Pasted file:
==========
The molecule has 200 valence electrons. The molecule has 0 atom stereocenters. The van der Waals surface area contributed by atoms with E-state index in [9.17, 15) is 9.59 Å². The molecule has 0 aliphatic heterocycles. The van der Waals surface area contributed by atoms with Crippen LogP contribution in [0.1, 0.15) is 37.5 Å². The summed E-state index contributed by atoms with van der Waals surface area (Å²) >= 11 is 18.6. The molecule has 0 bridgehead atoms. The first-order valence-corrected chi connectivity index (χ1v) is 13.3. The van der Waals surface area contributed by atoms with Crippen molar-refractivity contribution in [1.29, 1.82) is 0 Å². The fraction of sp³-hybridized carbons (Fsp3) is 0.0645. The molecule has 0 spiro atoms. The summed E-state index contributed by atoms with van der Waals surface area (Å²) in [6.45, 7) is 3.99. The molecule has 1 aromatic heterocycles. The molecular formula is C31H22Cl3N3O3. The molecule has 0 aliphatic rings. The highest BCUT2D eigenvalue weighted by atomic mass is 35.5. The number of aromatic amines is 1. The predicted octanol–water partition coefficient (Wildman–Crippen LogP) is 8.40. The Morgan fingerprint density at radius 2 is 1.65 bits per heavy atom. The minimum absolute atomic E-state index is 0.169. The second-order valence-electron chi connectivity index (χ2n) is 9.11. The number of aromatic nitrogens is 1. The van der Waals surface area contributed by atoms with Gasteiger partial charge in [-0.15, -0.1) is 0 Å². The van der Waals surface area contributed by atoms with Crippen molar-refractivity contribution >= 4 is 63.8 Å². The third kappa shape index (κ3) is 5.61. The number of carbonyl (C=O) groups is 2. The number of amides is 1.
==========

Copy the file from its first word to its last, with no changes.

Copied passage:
The molecule has 200 valence electrons. The molecule has 0 atom stereocenters. The van der Waals surface area contributed by atoms with E-state index in [9.17, 15) is 9.59 Å². The molecule has 0 aliphatic heterocycles. The van der Waals surface area contributed by atoms with Crippen LogP contribution in [0.1, 0.15) is 37.5 Å². The summed E-state index contributed by atoms with van der Waals surface area (Å²) >= 11 is 18.6. The molecule has 0 bridgehead atoms. The first-order valence-corrected chi connectivity index (χ1v) is 13.3. The van der Waals surface area contributed by atoms with Crippen molar-refractivity contribution in [1.29, 1.82) is 0 Å². The fraction of sp³-hybridized carbons (Fsp3) is 0.0645. The molecule has 0 spiro atoms. The summed E-state index contributed by atoms with van der Waals surface area (Å²) in [6.45, 7) is 3.99. The molecule has 1 aromatic heterocycles. The molecular formula is C31H22Cl3N3O3. The molecule has 0 aliphatic rings. The highest BCUT2D eigenvalue weighted by atomic mass is 35.5. The number of aromatic amines is 1. The predicted octanol–water partition coefficient (Wildman–Crippen LogP) is 8.40. The Morgan fingerprint density at radius 2 is 1.65 bits per heavy atom. The minimum absolute atomic E-state index is 0.169. The second-order valence-electron chi connectivity index (χ2n) is 9.11. The number of aromatic nitrogens is 1. The van der Waals surface area contributed by atoms with Gasteiger partial charge in [-0.15, -0.1) is 0 Å². The van der Waals surface area contributed by atoms with Crippen molar-refractivity contribution >= 4 is 63.8 Å². The third kappa shape index (κ3) is 5.61. The number of carbonyl (C=O) groups is 2. The number of amides is 1.